Gamkaberg … many people haven’t even heard of this conservation area managed by Cape Nature but considering it lies just northwest of George. Right in our own back yard.
The name Gamka comes from the Khoi term for lion, “gami”, intimating that these cats once roamed the isolated mountain range Gamkaberg, in the Klein Karoo, situated roughly between the rugged Swartberg mountains and the beautiful Outeniqua.
The nature reserve has three hiking trails, from short excursions to a six-hour day walk and the two-day Tierkloof hike— but we like the crunch of stones beneath our tyres, so we had in mind the 4×4 trail. First up, though … an utterly charming tented camp, Sweet Thorn,one of the nature reserve’s eco-lodges situated close to the entrance, at the end of a winding gravel road. It even has a private plunge pool naturally filtered by an adjacent grove of reeds.With a lovely breeze chasing away the dusty hot breath of the day and lilting melodies of birdsong, our contentment was replete when, at dusk, the quavery trill of the fiery-necked nightjar floated to us through the trees.
And so to the Zebra Crossing 4×4 Trail … Listed as a three-hour outing, there are variations which modify the distances. It took us four hours to do a 19 km 4×4 trail (countless stops for nature pics, coffee, and picnic lunch).A bouncy, very stony road of humps and bumps and sharp loose shale took us past crinkly-leaved guarrie bushes and scraggly sweet thorn acacias. As the road angled up the mountainside, crunching stone gave way to concrete strips, two white ribbons like the extensions of a ladder stretching up into the sky. Fluorescent-green spekboom and fat little botterbooms like bonsai baobabs passed us by. On the mountains, sheaves of rock spines fanned artfully outward.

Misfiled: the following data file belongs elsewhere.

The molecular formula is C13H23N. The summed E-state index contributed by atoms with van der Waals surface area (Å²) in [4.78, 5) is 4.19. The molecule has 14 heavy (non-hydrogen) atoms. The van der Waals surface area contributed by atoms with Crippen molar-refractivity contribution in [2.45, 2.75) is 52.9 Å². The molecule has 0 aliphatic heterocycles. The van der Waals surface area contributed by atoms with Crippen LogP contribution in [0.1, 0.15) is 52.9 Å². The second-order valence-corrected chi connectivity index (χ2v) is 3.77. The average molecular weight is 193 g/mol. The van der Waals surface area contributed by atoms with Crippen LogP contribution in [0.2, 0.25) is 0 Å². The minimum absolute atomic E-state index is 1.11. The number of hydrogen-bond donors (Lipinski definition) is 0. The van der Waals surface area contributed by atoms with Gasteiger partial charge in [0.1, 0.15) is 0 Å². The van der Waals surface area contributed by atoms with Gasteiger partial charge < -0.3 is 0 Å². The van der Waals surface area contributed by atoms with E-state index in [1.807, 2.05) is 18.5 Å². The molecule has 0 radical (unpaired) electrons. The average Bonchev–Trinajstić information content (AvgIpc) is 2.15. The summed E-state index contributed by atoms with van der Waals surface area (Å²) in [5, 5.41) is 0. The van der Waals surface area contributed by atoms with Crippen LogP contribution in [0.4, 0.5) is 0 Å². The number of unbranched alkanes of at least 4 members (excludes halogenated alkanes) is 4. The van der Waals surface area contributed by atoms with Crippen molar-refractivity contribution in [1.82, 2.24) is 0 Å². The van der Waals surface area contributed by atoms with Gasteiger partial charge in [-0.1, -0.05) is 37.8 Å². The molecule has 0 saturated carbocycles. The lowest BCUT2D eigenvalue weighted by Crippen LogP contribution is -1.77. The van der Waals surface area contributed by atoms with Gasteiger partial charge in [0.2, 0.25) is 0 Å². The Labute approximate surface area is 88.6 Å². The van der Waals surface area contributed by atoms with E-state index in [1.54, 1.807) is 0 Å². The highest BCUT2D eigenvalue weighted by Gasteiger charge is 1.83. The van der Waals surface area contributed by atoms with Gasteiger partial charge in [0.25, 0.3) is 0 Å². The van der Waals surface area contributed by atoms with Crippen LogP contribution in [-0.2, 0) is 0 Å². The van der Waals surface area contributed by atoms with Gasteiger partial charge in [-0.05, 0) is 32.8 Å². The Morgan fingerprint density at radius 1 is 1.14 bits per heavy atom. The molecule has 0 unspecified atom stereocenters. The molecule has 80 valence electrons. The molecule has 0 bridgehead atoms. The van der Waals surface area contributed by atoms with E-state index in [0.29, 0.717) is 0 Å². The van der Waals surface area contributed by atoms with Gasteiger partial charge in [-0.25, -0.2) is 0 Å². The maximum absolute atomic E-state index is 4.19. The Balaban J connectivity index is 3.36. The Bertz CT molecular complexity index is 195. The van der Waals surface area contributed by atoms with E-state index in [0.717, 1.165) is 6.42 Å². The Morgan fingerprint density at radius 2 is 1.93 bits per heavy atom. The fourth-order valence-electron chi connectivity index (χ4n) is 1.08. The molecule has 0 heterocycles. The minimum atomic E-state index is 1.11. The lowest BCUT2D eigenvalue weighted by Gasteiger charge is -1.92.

We kept climbing upward, till we hovered way above the land. On a sliver of road curving ahead, a klipspringer sniffed at plants. In the heat (30°C) the dusty-blue haze was as if a gauze veil had been drawn across the landscape. We rose up and up again, did a rock ‘n roll ride across a mountaintop, crept down a very steep descent, then nosed slowly back up again. At least the two boys could play with their 4×4 toys … engaging low range, adjusting high clearance, switching to hill descent control, mud & ruts …
At Bakenskop, the highest point (1,105 m), a wooden platform gave us wraparound views onto the Gamkaberg’s round-topped hills and into an incised valley.
Russet-toned rocks and boulders, rich in iron, tumbled away from us. It was the perfect spot for a coffee break. It was only when we got to the crossroads sign for the Southern Gate or Oukraal that we spotted, through the binoculars, our first mountain zebra sprinkled across a valley slope (considering the nature reserve’s boast of eland, red hartebeest, grey rhebok, grysbok, and even black-backed jackal).
After descending from our sky safari, it was time for a late picnic lunch. Our view was a valley bowl of undulating crests and dips, with a klompie of red hartebeest tucked into distant bushes. Then a 47 km circle took us back to Sweet Thorn camp after an inspired day of communing with mountains.
Want to read more travel articles follow my blog: